We've done the same here, notably taking a cruise last February after a 4-day trip to Miami. Also, while not hiring people to do the work, finishing a level of our basement (our basement is a split level of the house), and other things around here. When the Sarazin Consumer Confidence index rises, you can bet some other activities are going to take place around here, including some land clearing to erect a swing set for my daughter, a new (newer, probably will be a used or "certified Pre-owned") car for me, new clothes/wardrobe for the new job.

Read the whole Lileks piece. I'm changing my DirecTV service provider soon, will be buying my service directly from DirecTV. Lileks' experience leaves me a little weary of making that change. What I did here though, as part of the basement project, was have 2 CAT-5 and a Satellite cable run to several locations in the house, when the basement was all naked. All 3 upstairs bedrooms, the living room, and 2 sets in the downstairs living room and in the downstairs office. While I don't plan to activate the TV/phone/network connections in the guest or daughter's bedrooms, the capabilities are there for it for the next family that lives in this house. I did the "homerun" wiring plan. Now if I get the service switched over to DirecTV, they will install a 3-room service; well, now the wires just come in one place in the house, and I can determine, from the basement, which rooms are "hot" and which are not.

Posted by Shawn Sarazin in Economics at 12:16 PM | Comments (0)

July 17, 2004

Health Care Costs

Perhaps we don't spend enough on healthcare costs in the United States.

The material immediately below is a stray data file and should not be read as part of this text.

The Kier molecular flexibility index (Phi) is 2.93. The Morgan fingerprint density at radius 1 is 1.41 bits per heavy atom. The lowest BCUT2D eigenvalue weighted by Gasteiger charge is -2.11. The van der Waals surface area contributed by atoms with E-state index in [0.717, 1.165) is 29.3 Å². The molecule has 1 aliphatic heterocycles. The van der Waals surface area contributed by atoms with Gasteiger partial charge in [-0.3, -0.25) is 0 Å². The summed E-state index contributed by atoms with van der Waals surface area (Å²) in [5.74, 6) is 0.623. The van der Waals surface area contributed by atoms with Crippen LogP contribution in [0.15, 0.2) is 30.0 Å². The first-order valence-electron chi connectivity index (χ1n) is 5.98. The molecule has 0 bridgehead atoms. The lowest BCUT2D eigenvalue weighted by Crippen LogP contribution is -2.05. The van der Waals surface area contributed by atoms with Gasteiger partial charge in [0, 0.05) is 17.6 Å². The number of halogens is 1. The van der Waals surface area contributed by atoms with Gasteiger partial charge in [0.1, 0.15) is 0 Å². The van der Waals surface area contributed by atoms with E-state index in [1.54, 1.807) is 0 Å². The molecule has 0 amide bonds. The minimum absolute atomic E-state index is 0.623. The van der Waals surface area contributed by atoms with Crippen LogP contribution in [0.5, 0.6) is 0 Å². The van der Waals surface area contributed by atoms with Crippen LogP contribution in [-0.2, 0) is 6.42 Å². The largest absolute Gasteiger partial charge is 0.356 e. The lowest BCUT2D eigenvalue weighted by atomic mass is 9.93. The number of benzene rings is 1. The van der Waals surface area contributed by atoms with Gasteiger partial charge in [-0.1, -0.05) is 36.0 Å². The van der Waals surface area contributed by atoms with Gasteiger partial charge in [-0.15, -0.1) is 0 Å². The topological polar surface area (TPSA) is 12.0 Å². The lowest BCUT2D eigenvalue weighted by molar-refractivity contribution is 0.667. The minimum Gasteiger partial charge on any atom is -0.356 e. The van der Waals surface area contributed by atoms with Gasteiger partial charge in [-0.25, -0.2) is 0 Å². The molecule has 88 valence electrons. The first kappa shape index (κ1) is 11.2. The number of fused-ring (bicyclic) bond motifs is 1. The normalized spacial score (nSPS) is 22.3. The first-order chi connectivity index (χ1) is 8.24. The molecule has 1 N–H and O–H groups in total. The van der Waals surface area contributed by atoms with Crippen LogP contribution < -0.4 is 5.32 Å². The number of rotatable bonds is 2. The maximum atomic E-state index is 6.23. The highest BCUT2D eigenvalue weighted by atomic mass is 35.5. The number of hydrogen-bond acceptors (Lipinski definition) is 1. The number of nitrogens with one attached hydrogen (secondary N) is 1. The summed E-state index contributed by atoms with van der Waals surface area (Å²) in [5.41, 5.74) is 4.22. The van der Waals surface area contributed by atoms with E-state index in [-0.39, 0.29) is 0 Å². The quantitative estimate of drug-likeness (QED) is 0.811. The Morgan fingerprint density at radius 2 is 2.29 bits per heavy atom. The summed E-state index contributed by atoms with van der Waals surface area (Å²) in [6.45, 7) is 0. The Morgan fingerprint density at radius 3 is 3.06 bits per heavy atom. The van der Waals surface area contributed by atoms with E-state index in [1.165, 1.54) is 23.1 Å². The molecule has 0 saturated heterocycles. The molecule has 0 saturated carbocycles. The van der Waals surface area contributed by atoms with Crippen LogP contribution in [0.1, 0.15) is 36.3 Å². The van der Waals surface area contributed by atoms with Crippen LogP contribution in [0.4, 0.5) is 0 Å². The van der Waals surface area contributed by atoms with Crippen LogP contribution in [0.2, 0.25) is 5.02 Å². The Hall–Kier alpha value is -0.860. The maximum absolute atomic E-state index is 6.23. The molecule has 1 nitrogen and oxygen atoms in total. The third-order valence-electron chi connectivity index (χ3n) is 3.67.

In Romania:

A Romanian surgeon who underwent a fit of madness while operating on a man's testicles proceeded to amputate his penis and cut it into three pieces.
Posted by Shawn Sarazin in Economics at 08:35 AM | Comments (0)

July 16, 2004

Twin Cities Light Rail

Minneapolis's light rail line just opened for business last week.

Fraters Libertas's The Elder (not that there is a Younger) points us to an article in The Economist discussing the light rail line. (The article is "premium content" so you have to pay to read the article.) The Elder breaks it down for us a little more sensibly:

And, to conclude that "the return of rail has given the Twin Cities something of a boost" is ridiculously pre-mature. The line opened this month for farg's sake. If there's been a "boost", I'd like someone to please point it out to me.

It certainly will be quite some time before any impact can be realized. Early ridership was "above projections" but that's the novelty of the thing talking. I wonder in the coming months if we will hear from the local news media about the ridership numbers; have they increased? Stayed the same? Dropped?

Posted by Shawn Sarazin in Economics at 12:28 PM | Comments (0)

July 12, 2004

Econ Links Galore

The Outsourcing Weblog is hosting this week's Carnival of the Capitalists.

Posted by Sean Hackbarth in Economics at 05:39 PM | Comments (0)

July 07, 2004

One Step Forward, Two Steps Back

Just when I thought the Bush administration got it together on trade with agreements with Morocco and Central American countries they just have to raise tariffs on imported shrimp. I feel like Charlie Brown. UGH!

"Prepare for Jumbo Shrimp Prices" [via The Agitator]

Posted by Sean Hackbarth in Economics at 06:09 PM | Comments (0)

A Tax that Will Not Die

We can all agree that World War I is over, right? Then why are we still stuck with a "luxury" tax on telephone calls that origniated in during the Spanish-American War and was revived to pay for WWI? The answer is government inertia and the concept of concentrated benefits verus distributed costs. A 3% tax on phone calls winds up being a small portion of a consumer's total phone bill. For him the effort to lobby his Congressman to nix the tax isn't worth the benefits. On the other side are those inside the government who turn white when there's the possibility of reduced revenue coming to the federal government. These people, for ideological purposes or to protect their bureaucratic turf, lobby heavily to continue the revenue stream. This may have been what happened to the phone call excise tax. In 2000, the House of Representatives voted 420-2 to ax the tax, but the Senate didn't even take up the bill.

"IRS Eyes Net Phone Taxes"

"Public Choice Theory"

Posted by Sean Hackbarth in Economics at 03:32 PM | Comments (0)

Cars for the Poor